Today Alcide, runtime security for Kubernetes and DevOps, announced the public beta release of kAudit. Alcide kAudit is a forensic tool for Kubernetes audit logs, backed by patent-pending artificial intelligence. KAudit learns the patterns of your audit log over time and then enables security and compliance enforcement in response to anomalies to that pattern.
Alcide CTO Gadi Naor told The New Stack that the audit log remains the most established method in cybersecurity to see whether systems have been compromised. He said they are the best way to peg what “smells like abuse” — incongruent activity or strange user behavior.
However, an audit log is tedious and time-consuming to go through manually. It’s simply more data than the human brain can process. Especially at the speed necessary to catch a vulnerability.
kAudit Supports SecOps
A security team kicks off using Alcide kAudit by identifying noncompliant behavior through the creation of proactive policies. For example, in a production environment, you may want to have an exception that no one is able to dump compliant data from the log. Anyone working in compliance would want to be alerted about this activity as it flags a data breach.
As kAudit begins to examine your organization’s audit logs it adapts to your system to enforce compliance rules based on behavior patterns.
Next Alcide kAudit investigates your security issues by running automatic credential tests.
Naor says this encompasses “Everything that involves a data breach that involves privileged access to data servers and perform subsequent access [scans] around this.”
Kubernetes is still not secure enough by default. One such flaw is that until recently Kubernetes actually required privileged access for the API server, which means a compromise gaining access to one cluster could potentially access to the entire environment.
“Similarly the audit log isn’t necessarily enabled by default in some Kubernetes managed deployments or at least it’s not something that lands in the users’ laps conveniently,” Naor said. Also Read: How Zero Trust, Service Meshes and Role-Based Access Control Can Prevent a Cloud-Based Security Mess.
“The reality in practice is users are left in the dark when a breach occurs. They won’t know until it’s in the news that data was extracted from the cluster.” — Gadi Naor, Alcide.
The AI backbone of kAudit performs ongoing behavioral analysis of how users and automated services react with the environment. And any deviation is then flagged to SecOps “to provide insights into Kubernetes which in a lot of ways it is a blind spot,” Naor said.
Automated Kubernetes Threat Detection
The amount of audit trail data that’s being generated by Kubernetes can be particularly overwhelming, Naor said. Which is why you need automatic tools to understand all the concepts.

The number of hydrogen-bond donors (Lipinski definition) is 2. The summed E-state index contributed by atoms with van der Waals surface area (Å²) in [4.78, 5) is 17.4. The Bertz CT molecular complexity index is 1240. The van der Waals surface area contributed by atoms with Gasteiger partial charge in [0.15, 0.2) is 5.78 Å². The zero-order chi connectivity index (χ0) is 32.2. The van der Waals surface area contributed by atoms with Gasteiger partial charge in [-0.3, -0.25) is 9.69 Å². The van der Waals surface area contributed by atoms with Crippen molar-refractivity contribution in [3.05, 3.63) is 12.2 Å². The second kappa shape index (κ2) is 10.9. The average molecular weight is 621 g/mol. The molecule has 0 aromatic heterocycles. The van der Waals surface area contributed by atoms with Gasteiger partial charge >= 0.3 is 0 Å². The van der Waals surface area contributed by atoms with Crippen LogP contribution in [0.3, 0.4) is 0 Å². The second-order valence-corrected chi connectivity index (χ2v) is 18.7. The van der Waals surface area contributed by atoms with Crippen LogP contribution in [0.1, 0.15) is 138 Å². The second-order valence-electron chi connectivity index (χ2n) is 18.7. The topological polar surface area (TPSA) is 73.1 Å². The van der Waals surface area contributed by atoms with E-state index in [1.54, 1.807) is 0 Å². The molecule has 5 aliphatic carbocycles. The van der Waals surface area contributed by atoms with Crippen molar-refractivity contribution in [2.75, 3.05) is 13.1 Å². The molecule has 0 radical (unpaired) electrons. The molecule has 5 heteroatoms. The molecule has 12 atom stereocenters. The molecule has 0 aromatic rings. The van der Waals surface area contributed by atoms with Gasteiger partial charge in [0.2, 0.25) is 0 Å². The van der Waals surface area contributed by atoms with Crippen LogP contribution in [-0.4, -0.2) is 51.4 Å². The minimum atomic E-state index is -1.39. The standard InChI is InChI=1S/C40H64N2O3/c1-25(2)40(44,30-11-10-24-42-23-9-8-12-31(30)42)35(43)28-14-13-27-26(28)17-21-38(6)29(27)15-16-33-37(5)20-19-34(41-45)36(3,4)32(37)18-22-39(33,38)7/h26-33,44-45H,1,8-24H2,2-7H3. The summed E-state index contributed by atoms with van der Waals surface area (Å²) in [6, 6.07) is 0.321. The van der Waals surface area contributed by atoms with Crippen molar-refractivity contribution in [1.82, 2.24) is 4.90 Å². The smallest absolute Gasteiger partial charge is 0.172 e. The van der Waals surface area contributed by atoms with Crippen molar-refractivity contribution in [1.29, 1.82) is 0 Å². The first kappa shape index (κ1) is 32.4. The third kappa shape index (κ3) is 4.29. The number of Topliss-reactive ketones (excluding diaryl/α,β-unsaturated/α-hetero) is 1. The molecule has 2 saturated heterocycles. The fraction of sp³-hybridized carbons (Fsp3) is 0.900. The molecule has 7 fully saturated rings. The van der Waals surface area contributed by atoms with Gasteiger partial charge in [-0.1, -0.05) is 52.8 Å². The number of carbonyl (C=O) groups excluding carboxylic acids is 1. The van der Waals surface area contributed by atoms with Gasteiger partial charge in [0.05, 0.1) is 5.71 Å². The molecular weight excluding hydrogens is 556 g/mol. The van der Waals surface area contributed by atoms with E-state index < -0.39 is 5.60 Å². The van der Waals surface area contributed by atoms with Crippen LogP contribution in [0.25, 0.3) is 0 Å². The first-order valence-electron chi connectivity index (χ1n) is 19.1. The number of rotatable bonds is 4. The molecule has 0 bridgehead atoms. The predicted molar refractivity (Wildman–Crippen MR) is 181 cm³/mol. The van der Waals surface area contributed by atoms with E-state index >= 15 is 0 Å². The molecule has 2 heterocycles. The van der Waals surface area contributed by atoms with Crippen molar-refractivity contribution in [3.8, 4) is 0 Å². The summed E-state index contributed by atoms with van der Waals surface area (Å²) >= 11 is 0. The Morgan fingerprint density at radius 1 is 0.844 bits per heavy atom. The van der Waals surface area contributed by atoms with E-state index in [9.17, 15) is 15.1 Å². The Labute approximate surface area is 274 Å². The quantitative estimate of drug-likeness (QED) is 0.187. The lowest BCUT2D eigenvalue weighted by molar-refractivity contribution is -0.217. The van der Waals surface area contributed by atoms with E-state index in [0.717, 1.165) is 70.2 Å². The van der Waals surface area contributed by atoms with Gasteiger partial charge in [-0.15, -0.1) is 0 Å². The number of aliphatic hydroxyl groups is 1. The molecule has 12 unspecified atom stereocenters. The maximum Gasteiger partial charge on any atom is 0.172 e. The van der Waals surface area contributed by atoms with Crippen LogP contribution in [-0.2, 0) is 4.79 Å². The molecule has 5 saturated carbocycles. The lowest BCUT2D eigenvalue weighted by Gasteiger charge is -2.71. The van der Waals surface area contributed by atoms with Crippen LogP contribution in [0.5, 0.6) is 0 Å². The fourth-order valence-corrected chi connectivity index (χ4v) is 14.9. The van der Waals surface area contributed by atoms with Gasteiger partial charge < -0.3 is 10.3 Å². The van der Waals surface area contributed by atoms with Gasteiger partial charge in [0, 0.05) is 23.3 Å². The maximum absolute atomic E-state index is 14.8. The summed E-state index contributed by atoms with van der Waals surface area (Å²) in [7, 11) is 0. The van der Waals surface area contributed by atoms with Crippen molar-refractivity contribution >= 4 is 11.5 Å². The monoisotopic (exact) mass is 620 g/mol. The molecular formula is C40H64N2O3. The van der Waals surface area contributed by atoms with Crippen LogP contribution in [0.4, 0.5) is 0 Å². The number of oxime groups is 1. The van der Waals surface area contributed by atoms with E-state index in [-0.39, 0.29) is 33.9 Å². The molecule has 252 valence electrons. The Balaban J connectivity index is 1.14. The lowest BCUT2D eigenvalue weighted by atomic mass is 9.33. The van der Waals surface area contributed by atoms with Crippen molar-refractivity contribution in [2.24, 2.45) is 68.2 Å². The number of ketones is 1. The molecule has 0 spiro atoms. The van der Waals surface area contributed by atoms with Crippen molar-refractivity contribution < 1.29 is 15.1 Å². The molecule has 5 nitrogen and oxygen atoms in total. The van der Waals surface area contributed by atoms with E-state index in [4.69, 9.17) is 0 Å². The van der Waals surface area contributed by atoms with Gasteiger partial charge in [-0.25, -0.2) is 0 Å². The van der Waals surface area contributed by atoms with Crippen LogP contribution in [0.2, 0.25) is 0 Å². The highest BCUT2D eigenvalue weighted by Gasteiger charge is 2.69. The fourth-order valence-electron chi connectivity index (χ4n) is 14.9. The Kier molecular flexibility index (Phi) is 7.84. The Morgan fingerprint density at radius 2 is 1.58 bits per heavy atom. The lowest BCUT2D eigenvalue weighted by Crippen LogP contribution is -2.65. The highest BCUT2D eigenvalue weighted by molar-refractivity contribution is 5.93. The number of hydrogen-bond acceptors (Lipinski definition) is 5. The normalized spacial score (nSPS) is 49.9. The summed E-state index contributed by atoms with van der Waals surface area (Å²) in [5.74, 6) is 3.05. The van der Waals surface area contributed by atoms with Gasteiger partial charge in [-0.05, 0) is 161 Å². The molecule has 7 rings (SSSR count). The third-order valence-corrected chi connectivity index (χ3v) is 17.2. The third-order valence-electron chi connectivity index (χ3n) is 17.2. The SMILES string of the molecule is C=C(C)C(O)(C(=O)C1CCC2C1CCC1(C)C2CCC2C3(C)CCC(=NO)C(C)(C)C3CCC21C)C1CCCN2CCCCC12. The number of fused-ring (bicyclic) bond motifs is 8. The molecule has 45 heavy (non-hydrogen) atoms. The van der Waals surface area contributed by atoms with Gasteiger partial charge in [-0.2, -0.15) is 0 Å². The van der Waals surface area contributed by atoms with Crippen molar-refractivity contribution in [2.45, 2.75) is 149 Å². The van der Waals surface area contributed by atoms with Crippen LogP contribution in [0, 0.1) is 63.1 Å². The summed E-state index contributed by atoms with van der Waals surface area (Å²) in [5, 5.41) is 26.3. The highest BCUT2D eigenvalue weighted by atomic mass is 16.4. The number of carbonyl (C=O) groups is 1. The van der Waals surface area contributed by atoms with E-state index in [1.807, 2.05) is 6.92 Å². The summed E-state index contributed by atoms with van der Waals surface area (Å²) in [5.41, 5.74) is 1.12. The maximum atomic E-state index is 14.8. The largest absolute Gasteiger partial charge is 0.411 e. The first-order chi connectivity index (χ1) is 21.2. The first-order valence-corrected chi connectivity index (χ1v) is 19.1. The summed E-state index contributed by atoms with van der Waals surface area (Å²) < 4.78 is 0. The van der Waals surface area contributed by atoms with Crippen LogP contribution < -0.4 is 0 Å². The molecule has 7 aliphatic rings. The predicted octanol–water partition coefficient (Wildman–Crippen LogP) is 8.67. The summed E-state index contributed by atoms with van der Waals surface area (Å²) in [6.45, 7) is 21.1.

“Relying on the proactive policy is one thing but this doesn’t actually cover the whole threat spectrum,” he said.
Naor reflected back on the first Kubernetes CVE discovered by Rancher last year. It was a high severity CVE related to unauthenticated access to the API server that enabled a Rancher in-house attacker to elevate the privileges so they could access the whole cluster. Naor said this was a very severe vulnerability that resulted in a CNCF advisory, with patches released and cloud providers updating their API servers.
Naor describes the gold feature of kAudit as that patent-pending AI technology that self-learns how users and automated services access your clusters. That means future CVEs could be discovered by a system without pen-testing.
kAudit’s Future in AI/ML
As Alcide kAudit achieves greater adoption, they are looking to leverage AI crowd intelligence to uncover common attack patterns across organizations.
For now, from their small previous user base, they have already discovered some quite serious shared threat patterns.
“Since we started the closed beta cycles, we have seen Kubernetes API server endpoints being actively probed by internet scanners on various locations in the world,” Naor said, most often by attackers in China and Eastern Europe.
“The stuff that we have seen in our systems and customers’ systems during the beta is kind of alarming.” — Gadi Naor, Alcide.
One of the most common vulnerabilities kAudit has detected is credential theft. This could be when a teammate’s unlocked laptop is stolen. An attacker can gain privilege into a Kubernetes cluster and can perform operations on your teammate’s behalf.
Alcide kAudit would be able to detect and flag those actions and when they are being performed, when they are very different than those typically performed by your teammate.
This is just one example of where artificial intelligence and machine learning will continue to drive more and more cybersecurity and fraud protection profiling.
This sort of pattern anomaly detection is already happening in general cloud security, but Naor says kAudit is unique for applying these challenges to the Kubernetes space.
This will only improve as he says Kubernetes APIs shift toward making this data stream easily available as part of the cluster’s APIs. This means you’ll no longer need to have complex cloud-based integrations to access these data streams.